TALENT DEVELOPMENT RESOURCES : articles

Cynthia Morris

Cynthia Morris is a writer, writing coach, teacher, and speaker. She is certified by the Coaches Training Institute, and provides a wide range of coaching and programs for people who want to write, create art, cultivate leadership and realize meaning and balance in their lives.

Original Impulse

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Creativity is not a feel-good, optional quality to cultivate, but our greatest untapped resource that is truly needed in this radically shifting time. I have seen how powerful creative acts can be for personal experience and growth. The skills we use as artists and creators are valuable and ever more in demand. The idea that creativity is a “soft” or unnecessary skill is not true.

The truth is, you don’t create because you’re scared silly. You’re afraid you don’t have anything original to say. You’re afraid that despite your creative urges, you’re not good enough. You’re afraid that if you share your work with the world, you’ll be exposed as a talent-less loser. How do I know? Have I peeked into the deep recesses of your creative unconscious? No. I know because these are the fears that lurk in every writer I’ve ever coached, myself included.

If you were leaping off from where you are now, what would your Creative leap look like? It may be taking up a new art form or learning a new language. It may be buffing up your resume and quitting your job, or taking steps to launch that new business you’ve been dreaming about. Whatever your leap, no matter how big or small, I encourage you to take it sooner rather than later.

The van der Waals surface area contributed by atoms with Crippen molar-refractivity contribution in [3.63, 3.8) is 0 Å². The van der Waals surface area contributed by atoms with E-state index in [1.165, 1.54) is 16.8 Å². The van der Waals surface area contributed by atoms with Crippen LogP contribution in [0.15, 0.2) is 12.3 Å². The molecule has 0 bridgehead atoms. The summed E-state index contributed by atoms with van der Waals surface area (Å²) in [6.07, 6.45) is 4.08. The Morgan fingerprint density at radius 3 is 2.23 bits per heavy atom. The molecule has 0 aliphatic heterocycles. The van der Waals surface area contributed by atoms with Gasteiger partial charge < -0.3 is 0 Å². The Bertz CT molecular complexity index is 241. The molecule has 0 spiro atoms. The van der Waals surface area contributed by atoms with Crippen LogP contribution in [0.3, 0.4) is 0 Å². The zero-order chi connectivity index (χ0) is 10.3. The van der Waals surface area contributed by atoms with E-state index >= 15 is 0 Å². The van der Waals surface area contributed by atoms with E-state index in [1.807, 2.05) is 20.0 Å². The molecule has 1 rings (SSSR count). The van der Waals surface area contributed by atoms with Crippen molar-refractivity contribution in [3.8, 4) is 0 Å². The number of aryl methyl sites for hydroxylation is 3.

The loud laughter ricochets through the restaurant. A bright red dress seems to shout as it sways on a woman’s hips. The talents of another person are multiple and many. That one friend goes on and on, riffing quickly and widely on all the topics he’s obsessed with. It’s all a bit too much, isn’t it? Shouldn’t these people tone it down? But says who? Who decides what’s the right amount of anything? I’ve been accused of being ‘too much’ all my life. Too loud, too fast, too smart, too multi-talented, too audacious. I’ve never been able to live according to that external standard of ‘just right’.

It would be nice to believe that the life of a creative person is one long, happy adventure. But despite the freedom and satisfaction that can come from working as a creative professional, it’s not all fun. As a coach for writers, entrepreneurs and other creative types, I’ve seen the range of emotions that accompany making something. It’s not always sunny, and frankly, it can get pretty dark in there.

As we make our way toward completion of our goals, whether it is writing a book, building a web site, or raising a healthy child, we may forget to pause along the way and refresh ourselves with acknowledgments. What difference does this kind of pause make in our success? More than you would imagine.

In most situations where we are reaching for something new, fear is present. I learned from a wise teacher that we do not get rid of fear before we do something, but that we go into the situation with the fear.

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